A YOUNG asylum seeker has been found dead at the Verne on Portland.
The man has been named as Bruno Dos Santos, who was in his 20s and is reported to have a child in the UK.
He was discovered in his cell at around 7.30am on Wednesday at HMP The Verne.
It is understood Mr Dos Santos had been a long-time detainee as he was regarded as ‘stateless’ and could not be sent back to his country of origin.
A spokesman for the Prison Service said: “Bruno Dos Santos was found unresponsive by staff at HMP The Verne at approximately 7.30am on Wednesday June 4. As with all deaths in custody, the Independent Prisons and Probation Ombudsman will conduct an investigation.”
A spokesman for Dorset Police would only confirm the death was ‘sudden’, an ambulance attended and the individual died at the scene. They said the matter had been referred to the coroner.
In September 2013 the Government announced the Verne was to be converted into an immigration removal centre housing up to 580 detainees, with all ordinary prisoners being relocated. It would be the second largest immigration centre in the country.
But in March, with building work already underway and shortly before the first detainees were due to arrive, it backtracked and said it would remain a prison with the same officers in charge.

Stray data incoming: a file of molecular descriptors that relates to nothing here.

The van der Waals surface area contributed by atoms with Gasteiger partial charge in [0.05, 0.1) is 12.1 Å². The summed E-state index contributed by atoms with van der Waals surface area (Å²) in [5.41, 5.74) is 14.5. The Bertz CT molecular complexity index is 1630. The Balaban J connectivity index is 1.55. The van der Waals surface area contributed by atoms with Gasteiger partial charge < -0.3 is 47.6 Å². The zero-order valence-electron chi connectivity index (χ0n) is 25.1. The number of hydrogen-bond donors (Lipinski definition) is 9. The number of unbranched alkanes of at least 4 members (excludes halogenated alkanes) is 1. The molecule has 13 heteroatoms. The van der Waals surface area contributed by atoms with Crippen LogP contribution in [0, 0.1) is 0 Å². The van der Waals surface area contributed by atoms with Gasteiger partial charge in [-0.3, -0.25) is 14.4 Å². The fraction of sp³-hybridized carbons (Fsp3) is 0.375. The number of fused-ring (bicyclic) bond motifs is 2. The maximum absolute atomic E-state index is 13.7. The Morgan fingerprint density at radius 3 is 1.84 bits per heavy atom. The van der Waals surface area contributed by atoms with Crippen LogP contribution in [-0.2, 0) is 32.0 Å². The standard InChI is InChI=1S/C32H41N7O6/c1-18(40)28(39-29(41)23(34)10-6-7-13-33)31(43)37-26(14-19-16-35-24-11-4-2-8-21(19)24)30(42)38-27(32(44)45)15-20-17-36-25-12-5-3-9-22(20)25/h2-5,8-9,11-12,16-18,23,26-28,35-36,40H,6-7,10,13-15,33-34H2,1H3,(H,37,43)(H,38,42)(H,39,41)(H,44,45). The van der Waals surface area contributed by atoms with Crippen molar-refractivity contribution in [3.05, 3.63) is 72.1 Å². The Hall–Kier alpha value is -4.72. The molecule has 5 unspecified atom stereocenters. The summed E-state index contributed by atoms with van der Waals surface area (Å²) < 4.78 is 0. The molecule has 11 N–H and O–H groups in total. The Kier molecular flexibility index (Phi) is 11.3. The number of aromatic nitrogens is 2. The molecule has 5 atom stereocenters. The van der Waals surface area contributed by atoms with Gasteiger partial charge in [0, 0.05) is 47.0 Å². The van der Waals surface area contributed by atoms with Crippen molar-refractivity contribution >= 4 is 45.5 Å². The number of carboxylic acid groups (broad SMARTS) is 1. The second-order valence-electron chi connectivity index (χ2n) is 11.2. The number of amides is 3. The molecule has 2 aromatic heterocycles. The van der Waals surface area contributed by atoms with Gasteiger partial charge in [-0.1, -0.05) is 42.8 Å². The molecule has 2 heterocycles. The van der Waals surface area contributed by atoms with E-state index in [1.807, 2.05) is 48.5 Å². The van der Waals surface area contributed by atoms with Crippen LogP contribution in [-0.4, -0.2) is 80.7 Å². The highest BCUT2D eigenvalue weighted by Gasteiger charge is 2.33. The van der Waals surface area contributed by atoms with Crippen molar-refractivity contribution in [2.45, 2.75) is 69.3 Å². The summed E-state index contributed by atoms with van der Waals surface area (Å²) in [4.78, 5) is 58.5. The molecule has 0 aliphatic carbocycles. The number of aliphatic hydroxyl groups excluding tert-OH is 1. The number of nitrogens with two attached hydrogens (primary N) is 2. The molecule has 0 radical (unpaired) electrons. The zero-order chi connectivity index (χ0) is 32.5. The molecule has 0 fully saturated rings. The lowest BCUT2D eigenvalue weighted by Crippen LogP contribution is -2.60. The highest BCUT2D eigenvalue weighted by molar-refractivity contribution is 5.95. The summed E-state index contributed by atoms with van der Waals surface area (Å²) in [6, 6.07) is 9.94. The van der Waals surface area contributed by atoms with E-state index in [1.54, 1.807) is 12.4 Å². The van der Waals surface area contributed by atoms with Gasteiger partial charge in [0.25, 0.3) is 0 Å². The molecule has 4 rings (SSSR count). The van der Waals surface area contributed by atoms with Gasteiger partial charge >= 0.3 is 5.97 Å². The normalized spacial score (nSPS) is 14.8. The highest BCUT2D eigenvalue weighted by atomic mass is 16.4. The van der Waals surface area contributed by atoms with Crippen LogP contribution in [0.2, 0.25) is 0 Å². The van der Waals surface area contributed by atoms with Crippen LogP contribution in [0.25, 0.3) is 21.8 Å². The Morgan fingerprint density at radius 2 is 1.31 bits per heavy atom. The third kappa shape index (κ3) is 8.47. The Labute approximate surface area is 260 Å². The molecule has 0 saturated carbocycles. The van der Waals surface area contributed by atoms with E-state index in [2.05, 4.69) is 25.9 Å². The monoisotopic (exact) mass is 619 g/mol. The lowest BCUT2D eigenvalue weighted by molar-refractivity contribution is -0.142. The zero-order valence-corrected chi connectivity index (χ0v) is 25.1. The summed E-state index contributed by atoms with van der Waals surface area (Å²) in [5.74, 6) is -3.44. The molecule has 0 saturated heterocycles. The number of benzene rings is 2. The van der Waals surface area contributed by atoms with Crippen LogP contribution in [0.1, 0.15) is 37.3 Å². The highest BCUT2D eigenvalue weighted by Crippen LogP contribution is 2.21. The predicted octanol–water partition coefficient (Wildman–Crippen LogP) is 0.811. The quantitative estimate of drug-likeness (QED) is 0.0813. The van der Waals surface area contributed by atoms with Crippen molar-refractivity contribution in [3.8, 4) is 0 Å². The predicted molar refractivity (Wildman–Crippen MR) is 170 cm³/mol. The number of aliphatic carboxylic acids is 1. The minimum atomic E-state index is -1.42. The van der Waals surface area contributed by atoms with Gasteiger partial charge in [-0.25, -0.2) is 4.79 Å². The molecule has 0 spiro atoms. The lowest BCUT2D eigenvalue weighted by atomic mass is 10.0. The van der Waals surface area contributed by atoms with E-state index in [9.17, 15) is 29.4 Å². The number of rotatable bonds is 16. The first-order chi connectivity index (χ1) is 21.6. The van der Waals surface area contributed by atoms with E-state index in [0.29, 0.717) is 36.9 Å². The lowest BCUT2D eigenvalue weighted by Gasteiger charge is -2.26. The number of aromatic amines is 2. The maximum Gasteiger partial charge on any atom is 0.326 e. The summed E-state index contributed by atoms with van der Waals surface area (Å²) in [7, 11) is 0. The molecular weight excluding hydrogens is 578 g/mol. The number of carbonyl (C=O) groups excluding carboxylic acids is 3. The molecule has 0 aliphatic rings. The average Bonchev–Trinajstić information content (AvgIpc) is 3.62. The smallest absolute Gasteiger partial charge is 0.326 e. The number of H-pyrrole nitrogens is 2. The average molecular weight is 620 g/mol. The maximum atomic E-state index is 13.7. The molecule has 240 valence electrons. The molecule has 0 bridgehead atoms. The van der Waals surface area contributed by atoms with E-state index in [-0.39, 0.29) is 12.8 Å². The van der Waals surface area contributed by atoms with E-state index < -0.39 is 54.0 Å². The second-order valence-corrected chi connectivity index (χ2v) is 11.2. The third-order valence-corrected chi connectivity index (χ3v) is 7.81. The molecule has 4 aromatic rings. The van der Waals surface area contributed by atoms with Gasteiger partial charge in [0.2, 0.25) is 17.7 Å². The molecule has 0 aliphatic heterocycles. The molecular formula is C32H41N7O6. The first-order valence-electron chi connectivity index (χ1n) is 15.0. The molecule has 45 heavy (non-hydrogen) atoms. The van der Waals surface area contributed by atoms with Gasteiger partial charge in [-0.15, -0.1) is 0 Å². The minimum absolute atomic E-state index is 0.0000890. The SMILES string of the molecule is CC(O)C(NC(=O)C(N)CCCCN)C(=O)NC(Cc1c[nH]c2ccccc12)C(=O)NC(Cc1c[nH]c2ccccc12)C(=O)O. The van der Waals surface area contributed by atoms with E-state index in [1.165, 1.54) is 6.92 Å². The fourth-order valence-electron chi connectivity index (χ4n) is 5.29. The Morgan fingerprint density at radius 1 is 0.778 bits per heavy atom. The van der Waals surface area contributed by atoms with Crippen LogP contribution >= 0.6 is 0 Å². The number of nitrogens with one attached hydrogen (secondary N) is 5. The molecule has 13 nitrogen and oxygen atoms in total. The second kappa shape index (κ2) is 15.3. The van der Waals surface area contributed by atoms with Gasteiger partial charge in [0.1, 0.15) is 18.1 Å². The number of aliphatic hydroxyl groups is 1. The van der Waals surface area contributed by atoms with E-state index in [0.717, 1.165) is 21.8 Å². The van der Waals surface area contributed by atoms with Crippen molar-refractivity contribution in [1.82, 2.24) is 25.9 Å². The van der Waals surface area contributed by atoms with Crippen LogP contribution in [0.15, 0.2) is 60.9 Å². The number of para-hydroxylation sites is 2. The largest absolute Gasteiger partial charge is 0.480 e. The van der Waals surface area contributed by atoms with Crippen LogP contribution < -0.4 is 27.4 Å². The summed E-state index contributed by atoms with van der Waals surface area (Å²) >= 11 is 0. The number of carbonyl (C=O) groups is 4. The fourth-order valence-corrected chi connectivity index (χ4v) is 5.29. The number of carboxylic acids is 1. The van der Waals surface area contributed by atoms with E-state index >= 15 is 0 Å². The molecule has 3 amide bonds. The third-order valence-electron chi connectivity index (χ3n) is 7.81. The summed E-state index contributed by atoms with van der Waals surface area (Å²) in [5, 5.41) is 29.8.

Prison Service bosses insist that it will still hold illegal immigrants and that the decision to revert to prison status was just a ‘temporary measure’.
But staff said at the time they were ‘very unhappy’ at the late-notice announcement.
The Ministry of Justice insisted there were ‘no current plans to review staff levels’.
Employees have said it is ‘just a matter of time’ before prisoners are re-allocated to Portland, wasting millions of pounds of taxpayers’ money.
Ali McGinley, director of the Association of Visitors to Immigration Detainees said she was saddened to hear of the death of Bruno Dos Santos and her thoughts were with his friends and family.
She went on to criticise the holding of asylum seekers in prisons, saying: “HMP The Verne operates under prison rules, which means detainees face even greater difficulties in maintaining contact with the outside world.
“Immigration detainees in prison don’t have access to the internet or mobile phones, for example, which makes contact with family and friends, support agencies, or accessing legal advice even more difficult.
“This compounds the isolation and distress felt by those detained without time limit and who want to know what is happening with their immigration cases.”
County and borough councillor Kate Wheller, also Mayor of Weymouth and Portland, said: “Clearly it’s very sad when anybody, particularly a young person, dies. It will be very helpful to find out the circumstances in which he died. If we were found to be lacking in any way then I hope that we would be taking steps to tackle it.”